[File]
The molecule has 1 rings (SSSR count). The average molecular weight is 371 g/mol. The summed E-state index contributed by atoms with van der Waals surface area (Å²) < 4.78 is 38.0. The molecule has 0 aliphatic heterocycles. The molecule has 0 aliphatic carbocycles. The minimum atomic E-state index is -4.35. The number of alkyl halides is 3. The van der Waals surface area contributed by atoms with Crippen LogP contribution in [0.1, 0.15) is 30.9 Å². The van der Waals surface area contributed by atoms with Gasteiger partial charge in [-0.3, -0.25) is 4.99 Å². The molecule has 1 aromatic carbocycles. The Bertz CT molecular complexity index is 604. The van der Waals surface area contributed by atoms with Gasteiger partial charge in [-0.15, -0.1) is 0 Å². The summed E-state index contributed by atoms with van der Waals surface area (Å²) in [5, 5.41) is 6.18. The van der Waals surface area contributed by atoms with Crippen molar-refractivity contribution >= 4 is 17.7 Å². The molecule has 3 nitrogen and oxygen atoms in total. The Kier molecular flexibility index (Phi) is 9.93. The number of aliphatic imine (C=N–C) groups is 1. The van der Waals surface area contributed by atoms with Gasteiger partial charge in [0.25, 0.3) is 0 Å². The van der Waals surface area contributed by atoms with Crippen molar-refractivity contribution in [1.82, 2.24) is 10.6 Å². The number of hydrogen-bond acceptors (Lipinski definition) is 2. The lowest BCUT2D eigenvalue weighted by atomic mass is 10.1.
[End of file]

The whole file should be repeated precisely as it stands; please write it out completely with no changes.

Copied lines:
The molecule has 1 rings (SSSR count). The average molecular weight is 371 g/mol. The summed E-state index contributed by atoms with van der Waals surface area (Å²) < 4.78 is 38.0. The molecule has 0 aliphatic heterocycles. The molecule has 0 aliphatic carbocycles. The minimum atomic E-state index is -4.35. The number of alkyl halides is 3. The van der Waals surface area contributed by atoms with Crippen LogP contribution in [0.1, 0.15) is 30.9 Å². The van der Waals surface area contributed by atoms with Gasteiger partial charge in [-0.3, -0.25) is 4.99 Å². The molecule has 1 aromatic carbocycles. The Bertz CT molecular complexity index is 604. The van der Waals surface area contributed by atoms with Gasteiger partial charge in [-0.15, -0.1) is 0 Å². The summed E-state index contributed by atoms with van der Waals surface area (Å²) in [5, 5.41) is 6.18. The van der Waals surface area contributed by atoms with Crippen molar-refractivity contribution >= 4 is 17.7 Å². The molecule has 3 nitrogen and oxygen atoms in total. The Kier molecular flexibility index (Phi) is 9.93. The number of aliphatic imine (C=N–C) groups is 1. The van der Waals surface area contributed by atoms with Gasteiger partial charge in [0.25, 0.3) is 0 Å². The van der Waals surface area contributed by atoms with Crippen molar-refractivity contribution in [1.82, 2.24) is 10.6 Å². The number of hydrogen-bond acceptors (Lipinski definition) is 2. The lowest BCUT2D eigenvalue weighted by atomic mass is 10.1.